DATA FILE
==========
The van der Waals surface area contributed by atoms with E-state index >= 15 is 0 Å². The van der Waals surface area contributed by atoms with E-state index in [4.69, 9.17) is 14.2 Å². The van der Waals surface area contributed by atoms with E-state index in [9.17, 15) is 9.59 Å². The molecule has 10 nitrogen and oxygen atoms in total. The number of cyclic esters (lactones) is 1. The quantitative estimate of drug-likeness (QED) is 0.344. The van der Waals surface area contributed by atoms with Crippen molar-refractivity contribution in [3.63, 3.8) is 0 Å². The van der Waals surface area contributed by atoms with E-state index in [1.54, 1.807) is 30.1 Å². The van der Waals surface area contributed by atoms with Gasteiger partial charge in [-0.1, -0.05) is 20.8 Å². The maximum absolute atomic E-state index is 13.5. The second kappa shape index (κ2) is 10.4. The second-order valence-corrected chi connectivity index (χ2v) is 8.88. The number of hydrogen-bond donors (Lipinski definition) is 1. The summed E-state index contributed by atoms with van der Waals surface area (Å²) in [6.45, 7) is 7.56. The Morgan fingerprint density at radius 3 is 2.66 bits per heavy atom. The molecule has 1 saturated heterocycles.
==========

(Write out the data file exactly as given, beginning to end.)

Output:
The van der Waals surface area contributed by atoms with E-state index >= 15 is 0 Å². The van der Waals surface area contributed by atoms with E-state index in [4.69, 9.17) is 14.2 Å². The van der Waals surface area contributed by atoms with E-state index in [9.17, 15) is 9.59 Å². The molecule has 10 nitrogen and oxygen atoms in total. The number of cyclic esters (lactones) is 1. The quantitative estimate of drug-likeness (QED) is 0.344. The van der Waals surface area contributed by atoms with Crippen molar-refractivity contribution in [3.63, 3.8) is 0 Å². The van der Waals surface area contributed by atoms with E-state index in [1.54, 1.807) is 30.1 Å². The van der Waals surface area contributed by atoms with Gasteiger partial charge in [-0.1, -0.05) is 20.8 Å². The maximum absolute atomic E-state index is 13.5. The second kappa shape index (κ2) is 10.4. The second-order valence-corrected chi connectivity index (χ2v) is 8.88. The number of hydrogen-bond donors (Lipinski definition) is 1. The summed E-state index contributed by atoms with van der Waals surface area (Å²) in [6.45, 7) is 7.56. The Morgan fingerprint density at radius 3 is 2.66 bits per heavy atom. The molecule has 1 saturated heterocycles.